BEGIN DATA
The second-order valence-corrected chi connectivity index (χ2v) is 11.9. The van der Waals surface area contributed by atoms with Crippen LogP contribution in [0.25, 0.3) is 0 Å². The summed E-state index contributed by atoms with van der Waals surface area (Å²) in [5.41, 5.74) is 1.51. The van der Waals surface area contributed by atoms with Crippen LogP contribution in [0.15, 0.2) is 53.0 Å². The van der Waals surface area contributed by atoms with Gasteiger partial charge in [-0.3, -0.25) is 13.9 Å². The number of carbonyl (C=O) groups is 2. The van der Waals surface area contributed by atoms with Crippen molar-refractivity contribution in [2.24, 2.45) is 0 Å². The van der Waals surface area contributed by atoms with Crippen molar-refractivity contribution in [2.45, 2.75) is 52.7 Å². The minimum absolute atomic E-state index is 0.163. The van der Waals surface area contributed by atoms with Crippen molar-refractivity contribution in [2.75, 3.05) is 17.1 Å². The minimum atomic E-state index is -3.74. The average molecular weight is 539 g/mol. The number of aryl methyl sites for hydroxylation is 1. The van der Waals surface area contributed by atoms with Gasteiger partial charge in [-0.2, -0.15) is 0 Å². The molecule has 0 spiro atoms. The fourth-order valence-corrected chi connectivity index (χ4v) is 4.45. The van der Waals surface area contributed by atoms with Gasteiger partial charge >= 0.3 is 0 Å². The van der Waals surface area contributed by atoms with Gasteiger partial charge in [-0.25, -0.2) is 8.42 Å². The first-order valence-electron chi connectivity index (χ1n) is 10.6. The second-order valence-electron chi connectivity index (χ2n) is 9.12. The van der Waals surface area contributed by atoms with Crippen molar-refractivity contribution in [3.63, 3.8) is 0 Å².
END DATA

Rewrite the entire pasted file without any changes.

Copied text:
The second-order valence-corrected chi connectivity index (χ2v) is 11.9. The van der Waals surface area contributed by atoms with Crippen LogP contribution in [0.25, 0.3) is 0 Å². The summed E-state index contributed by atoms with van der Waals surface area (Å²) in [5.41, 5.74) is 1.51. The van der Waals surface area contributed by atoms with Crippen LogP contribution in [0.15, 0.2) is 53.0 Å². The van der Waals surface area contributed by atoms with Gasteiger partial charge in [-0.3, -0.25) is 13.9 Å². The number of carbonyl (C=O) groups is 2. The van der Waals surface area contributed by atoms with Crippen molar-refractivity contribution in [2.24, 2.45) is 0 Å². The van der Waals surface area contributed by atoms with Crippen molar-refractivity contribution in [2.45, 2.75) is 52.7 Å². The minimum absolute atomic E-state index is 0.163. The van der Waals surface area contributed by atoms with Crippen molar-refractivity contribution in [2.75, 3.05) is 17.1 Å². The minimum atomic E-state index is -3.74. The average molecular weight is 539 g/mol. The number of aryl methyl sites for hydroxylation is 1. The van der Waals surface area contributed by atoms with Gasteiger partial charge in [-0.2, -0.15) is 0 Å². The molecule has 0 spiro atoms. The fourth-order valence-corrected chi connectivity index (χ4v) is 4.45. The van der Waals surface area contributed by atoms with Gasteiger partial charge >= 0.3 is 0 Å². The van der Waals surface area contributed by atoms with Gasteiger partial charge in [-0.25, -0.2) is 8.42 Å². The first-order valence-electron chi connectivity index (χ1n) is 10.6. The second-order valence-electron chi connectivity index (χ2n) is 9.12. The van der Waals surface area contributed by atoms with Crippen molar-refractivity contribution in [3.63, 3.8) is 0 Å².